Edtech is facilitating growth for students and educators, and it’s not done yet
Since March last year, schools, colleges, students, and teachers have been on a roller coaster. They have seen their traditional education methods turned upside down with school closures, compelling everyone to quickly adapt to the new remote learning environment and teaching practices that were thrust upon them.
However, the available technology has enabled students to thrive and continue their learning despite the change in dynamic and the challenges they have faced. It is not only students who have been able to flourish due to the ever-growing and improving edtech resources; educators and educational institutions have also benefitted from the support these resources have offered.
The traditional routine of commuting into school with a backpack full of schoolbooks and sitting in a classroom all day has gone out the window under Covid-19.
To continue learning, students have had to adapt to new ways of teaching through online resources that they can access remotely. Change is a challenge for all of us, not least young people, for whom learning can be difficult enough without the additional twist of having to self-motivate themselves to learn at home with methods of teaching they are not used to. However, the resources available to students to continue their learning throughout the pandemic have more than proven their worth.
Many schools began to implement learning management systems (LMS), through which they could set lesson tasks, receive submissions of work, provide feedback, as well as live-stream lessons, which were then available to be watched at a later date if a student was unable to attend a class or simply wanted to revisit it. This is great for helping students to reinforce their understanding of a topic. Critically, it enables teachers to monitor student attendance and keep track of their progress, ensuring students are keeping to their timetables and engaging with lessons. Working remotely also develops independent learning skills. Students will often have less contact time with teaching staff than when in the classroom, particularly with many schools having to adapt so quickly to teaching online.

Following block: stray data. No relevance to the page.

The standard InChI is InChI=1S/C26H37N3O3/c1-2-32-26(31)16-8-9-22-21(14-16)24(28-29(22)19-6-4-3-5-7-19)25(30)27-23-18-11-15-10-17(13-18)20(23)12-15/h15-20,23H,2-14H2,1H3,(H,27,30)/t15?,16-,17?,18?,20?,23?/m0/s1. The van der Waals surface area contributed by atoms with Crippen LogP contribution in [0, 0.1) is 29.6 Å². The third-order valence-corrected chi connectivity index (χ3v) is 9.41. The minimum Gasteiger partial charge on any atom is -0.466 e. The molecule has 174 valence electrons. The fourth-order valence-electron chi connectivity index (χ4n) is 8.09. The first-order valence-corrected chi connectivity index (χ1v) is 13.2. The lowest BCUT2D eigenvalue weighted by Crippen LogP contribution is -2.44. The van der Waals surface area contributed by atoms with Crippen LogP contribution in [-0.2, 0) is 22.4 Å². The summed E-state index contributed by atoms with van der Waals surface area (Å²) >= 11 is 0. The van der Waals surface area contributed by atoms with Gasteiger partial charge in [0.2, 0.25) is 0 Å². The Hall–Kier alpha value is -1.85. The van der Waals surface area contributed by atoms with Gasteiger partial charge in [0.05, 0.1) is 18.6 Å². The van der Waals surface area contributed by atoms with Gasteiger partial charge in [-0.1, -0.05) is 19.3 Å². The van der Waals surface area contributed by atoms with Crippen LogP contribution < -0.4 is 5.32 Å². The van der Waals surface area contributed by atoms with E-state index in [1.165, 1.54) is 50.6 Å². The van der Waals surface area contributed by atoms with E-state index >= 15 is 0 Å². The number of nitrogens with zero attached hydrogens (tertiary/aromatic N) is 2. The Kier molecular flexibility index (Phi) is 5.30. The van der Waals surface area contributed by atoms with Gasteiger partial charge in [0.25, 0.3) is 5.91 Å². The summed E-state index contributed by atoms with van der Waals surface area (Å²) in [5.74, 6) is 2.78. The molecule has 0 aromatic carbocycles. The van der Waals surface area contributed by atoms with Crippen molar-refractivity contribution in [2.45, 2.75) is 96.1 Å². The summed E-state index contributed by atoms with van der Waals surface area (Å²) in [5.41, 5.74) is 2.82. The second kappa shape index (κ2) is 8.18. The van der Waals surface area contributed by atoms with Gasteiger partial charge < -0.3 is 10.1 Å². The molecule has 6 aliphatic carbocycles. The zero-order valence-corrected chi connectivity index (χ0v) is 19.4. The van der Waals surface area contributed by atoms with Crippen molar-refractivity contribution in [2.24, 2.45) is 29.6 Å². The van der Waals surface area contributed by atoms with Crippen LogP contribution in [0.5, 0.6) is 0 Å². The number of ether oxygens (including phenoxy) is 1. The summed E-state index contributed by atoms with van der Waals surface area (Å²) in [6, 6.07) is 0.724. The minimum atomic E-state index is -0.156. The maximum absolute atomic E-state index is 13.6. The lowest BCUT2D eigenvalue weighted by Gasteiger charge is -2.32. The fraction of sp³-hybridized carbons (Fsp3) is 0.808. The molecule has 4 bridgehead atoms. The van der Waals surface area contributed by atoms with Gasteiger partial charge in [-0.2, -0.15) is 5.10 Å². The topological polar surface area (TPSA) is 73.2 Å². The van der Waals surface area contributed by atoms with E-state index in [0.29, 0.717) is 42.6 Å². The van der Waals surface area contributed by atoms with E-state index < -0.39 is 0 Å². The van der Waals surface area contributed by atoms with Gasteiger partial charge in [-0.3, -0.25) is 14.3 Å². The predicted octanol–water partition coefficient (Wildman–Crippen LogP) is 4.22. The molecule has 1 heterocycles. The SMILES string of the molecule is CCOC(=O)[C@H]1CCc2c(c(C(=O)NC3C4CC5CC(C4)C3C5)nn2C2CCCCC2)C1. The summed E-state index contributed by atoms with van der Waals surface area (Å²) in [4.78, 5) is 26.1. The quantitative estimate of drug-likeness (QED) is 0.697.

Gamified learning is an additional edtech tool that has grown in popularity and proven hugely beneficial for students learning independently. As it is based around the idea of building a growth mindset, students are encouraged to repeatedly try to overcome challenges despite any initial failure, which naturally supports and encourages effective, independent learning. For example, students can learn about a complex math topic, such as algebra, in a fun and interactive online game that encourages them to complete quizzes for rewards. In doing so, students are more incentivized to continue practicing and learning through the game, as opposed to learning about algebra in a textbook. Exploring alternative learning methods, such as gamified learning, can be an effective way of reaching students who struggle with conventional classroom methods.
Pioneers of online learning and online resources will gladly say, if there is one good thing to come out of this hugely difficult time, it has been the growth in awareness of edtech. It has also presented students and educators alike with the opportunity to reimagine what education could — and ought to look like — to provide the best teaching and learning experience for students.
Despite this growth, however, the pandemic has not been plain sailing for online education providers. The sharp increase in demand in such a short period of time meant organizations had to swiftly adapt, with some concerned whether or not they would be able to meet the growing demands and whether the systems they had in place would be able to provide their students with the necessary resources to cope.
However, just as technology has supported students during the pandemic, it has also helped those providing the resources.
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LMSs have enabled online education providers to grow their offerings and meet the demands of remote teaching and learning. For example, as student numbers increased, so did the need for a greater variety of courses, whether at different levels or in different subjects. Learning platforms have further enabled educators to add in new courses to meet not only the general demand but the demand for a breath of different classes.
LMSs also contain features that allow you to build quizzes and tasks for students that can be adapted to different subjects, enabling educators to quickly develop new tasks and resources. Some also have an equation editor feature which helps to write questions and build maths challenges for students. These quizzes and the feedback can then all be provided on the platform, where progress can be monitored, and parents are able to easily see how their child is performing.
The numerous different strands of an LMS can provide educators with more freedom and time to deliver personalized learning support for students, as they can plan and schedule specific content more efficiently, giving them additional time to offer individual support.
With blended learning seemingly growing as the favored option for many schools to continue teaching throughout the pandemic and beyond, implementing an LMS is paramount if this is to be done effectively and successfully.
Graham Glass is CEO of Cypher Learning.